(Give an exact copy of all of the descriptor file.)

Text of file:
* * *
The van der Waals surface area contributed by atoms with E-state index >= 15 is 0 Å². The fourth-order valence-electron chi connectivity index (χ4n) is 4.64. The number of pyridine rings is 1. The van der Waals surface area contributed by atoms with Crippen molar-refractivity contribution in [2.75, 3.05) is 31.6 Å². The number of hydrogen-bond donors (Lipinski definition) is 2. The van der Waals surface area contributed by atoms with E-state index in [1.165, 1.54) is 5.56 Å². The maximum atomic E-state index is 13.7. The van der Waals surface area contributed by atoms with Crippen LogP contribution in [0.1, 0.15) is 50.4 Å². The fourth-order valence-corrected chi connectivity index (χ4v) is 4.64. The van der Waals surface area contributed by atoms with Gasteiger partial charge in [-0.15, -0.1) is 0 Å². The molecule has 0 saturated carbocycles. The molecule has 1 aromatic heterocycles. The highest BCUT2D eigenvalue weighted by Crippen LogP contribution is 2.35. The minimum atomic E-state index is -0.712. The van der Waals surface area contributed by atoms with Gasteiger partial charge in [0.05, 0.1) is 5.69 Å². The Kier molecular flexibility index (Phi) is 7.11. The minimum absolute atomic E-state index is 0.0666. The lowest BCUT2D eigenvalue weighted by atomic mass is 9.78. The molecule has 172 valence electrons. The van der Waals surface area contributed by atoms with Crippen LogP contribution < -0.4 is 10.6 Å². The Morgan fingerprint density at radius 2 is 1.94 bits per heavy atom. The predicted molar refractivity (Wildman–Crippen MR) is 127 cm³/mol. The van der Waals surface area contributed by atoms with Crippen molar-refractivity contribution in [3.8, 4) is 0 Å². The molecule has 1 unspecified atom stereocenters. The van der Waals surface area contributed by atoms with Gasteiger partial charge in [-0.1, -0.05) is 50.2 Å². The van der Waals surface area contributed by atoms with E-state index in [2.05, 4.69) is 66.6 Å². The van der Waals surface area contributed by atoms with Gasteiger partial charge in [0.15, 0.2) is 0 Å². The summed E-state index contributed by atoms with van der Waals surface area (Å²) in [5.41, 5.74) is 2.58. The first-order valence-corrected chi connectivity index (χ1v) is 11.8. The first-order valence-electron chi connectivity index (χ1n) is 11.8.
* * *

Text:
The van der Waals surface area contributed by atoms with E-state index >= 15 is 0 Å². The fourth-order valence-electron chi connectivity index (χ4n) is 4.64. The number of pyridine rings is 1. The van der Waals surface area contributed by atoms with Crippen molar-refractivity contribution in [2.75, 3.05) is 31.6 Å². The number of hydrogen-bond donors (Lipinski definition) is 2. The van der Waals surface area contributed by atoms with E-state index in [1.165, 1.54) is 5.56 Å². The maximum atomic E-state index is 13.7. The van der Waals surface area contributed by atoms with Crippen LogP contribution in [0.1, 0.15) is 50.4 Å². The fourth-order valence-corrected chi connectivity index (χ4v) is 4.64. The van der Waals surface area contributed by atoms with Gasteiger partial charge in [-0.15, -0.1) is 0 Å². The molecule has 0 saturated carbocycles. The molecule has 1 aromatic heterocycles. The highest BCUT2D eigenvalue weighted by Crippen LogP contribution is 2.35. The minimum atomic E-state index is -0.712. The van der Waals surface area contributed by atoms with Gasteiger partial charge in [0.05, 0.1) is 5.69 Å². The Kier molecular flexibility index (Phi) is 7.11. The minimum absolute atomic E-state index is 0.0666. The lowest BCUT2D eigenvalue weighted by atomic mass is 9.78. The molecule has 172 valence electrons. The van der Waals surface area contributed by atoms with Crippen LogP contribution < -0.4 is 10.6 Å². The Morgan fingerprint density at radius 2 is 1.94 bits per heavy atom. The predicted molar refractivity (Wildman–Crippen MR) is 127 cm³/mol. The van der Waals surface area contributed by atoms with Crippen molar-refractivity contribution in [3.8, 4) is 0 Å². The molecule has 1 unspecified atom stereocenters. The van der Waals surface area contributed by atoms with Gasteiger partial charge in [-0.1, -0.05) is 50.2 Å². The van der Waals surface area contributed by atoms with E-state index in [2.05, 4.69) is 66.6 Å². The van der Waals surface area contributed by atoms with Gasteiger partial charge in [0.15, 0.2) is 0 Å². The summed E-state index contributed by atoms with van der Waals surface area (Å²) in [5.41, 5.74) is 2.58. The first-order valence-corrected chi connectivity index (χ1v) is 11.8. The first-order valence-electron chi connectivity index (χ1n) is 11.8.